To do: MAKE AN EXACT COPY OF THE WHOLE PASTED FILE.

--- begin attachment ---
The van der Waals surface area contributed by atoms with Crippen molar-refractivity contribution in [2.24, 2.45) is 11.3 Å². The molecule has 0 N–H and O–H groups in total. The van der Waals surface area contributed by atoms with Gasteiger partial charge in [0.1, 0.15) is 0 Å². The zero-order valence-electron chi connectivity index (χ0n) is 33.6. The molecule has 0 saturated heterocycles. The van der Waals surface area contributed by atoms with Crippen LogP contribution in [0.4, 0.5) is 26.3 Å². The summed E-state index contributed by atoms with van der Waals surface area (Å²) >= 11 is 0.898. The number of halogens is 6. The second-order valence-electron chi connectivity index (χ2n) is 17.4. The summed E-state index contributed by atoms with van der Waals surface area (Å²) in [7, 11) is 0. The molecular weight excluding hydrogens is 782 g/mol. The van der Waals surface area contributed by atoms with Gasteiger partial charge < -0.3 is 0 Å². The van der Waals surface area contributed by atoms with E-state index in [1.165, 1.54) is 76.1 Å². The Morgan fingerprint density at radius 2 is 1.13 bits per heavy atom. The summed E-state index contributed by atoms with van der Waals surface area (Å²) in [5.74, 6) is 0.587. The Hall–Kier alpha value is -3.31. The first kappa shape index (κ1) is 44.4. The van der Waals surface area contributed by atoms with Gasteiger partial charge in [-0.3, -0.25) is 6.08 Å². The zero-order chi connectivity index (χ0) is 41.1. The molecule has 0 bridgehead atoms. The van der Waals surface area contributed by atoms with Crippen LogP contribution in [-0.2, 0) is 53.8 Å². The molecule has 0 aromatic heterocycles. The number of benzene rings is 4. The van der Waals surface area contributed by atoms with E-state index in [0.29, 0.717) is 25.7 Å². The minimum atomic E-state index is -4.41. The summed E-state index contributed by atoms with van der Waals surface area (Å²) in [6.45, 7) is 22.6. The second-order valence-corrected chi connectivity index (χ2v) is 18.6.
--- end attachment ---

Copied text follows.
The van der Waals surface area contributed by atoms with Crippen molar-refractivity contribution in [2.24, 2.45) is 11.3 Å². The molecule has 0 N–H and O–H groups in total. The van der Waals surface area contributed by atoms with Gasteiger partial charge in [0.1, 0.15) is 0 Å². The zero-order valence-electron chi connectivity index (χ0n) is 33.6. The molecule has 0 saturated heterocycles. The van der Waals surface area contributed by atoms with Crippen LogP contribution in [0.4, 0.5) is 26.3 Å². The summed E-state index contributed by atoms with van der Waals surface area (Å²) >= 11 is 0.898. The number of halogens is 6. The second-order valence-electron chi connectivity index (χ2n) is 17.4. The summed E-state index contributed by atoms with van der Waals surface area (Å²) in [7, 11) is 0. The molecular weight excluding hydrogens is 782 g/mol. The van der Waals surface area contributed by atoms with Gasteiger partial charge < -0.3 is 0 Å². The van der Waals surface area contributed by atoms with E-state index in [1.165, 1.54) is 76.1 Å². The Morgan fingerprint density at radius 2 is 1.13 bits per heavy atom. The summed E-state index contributed by atoms with van der Waals surface area (Å²) in [5.74, 6) is 0.587. The Hall–Kier alpha value is -3.31. The first kappa shape index (κ1) is 44.4. The van der Waals surface area contributed by atoms with Gasteiger partial charge in [-0.3, -0.25) is 6.08 Å². The zero-order chi connectivity index (χ0) is 41.1. The molecule has 0 bridgehead atoms. The van der Waals surface area contributed by atoms with Crippen LogP contribution in [-0.2, 0) is 53.8 Å². The molecule has 0 aromatic heterocycles. The number of benzene rings is 4. The van der Waals surface area contributed by atoms with E-state index in [0.29, 0.717) is 25.7 Å². The minimum atomic E-state index is -4.41. The summed E-state index contributed by atoms with van der Waals surface area (Å²) in [6.45, 7) is 22.6. The second-order valence-corrected chi connectivity index (χ2v) is 18.6.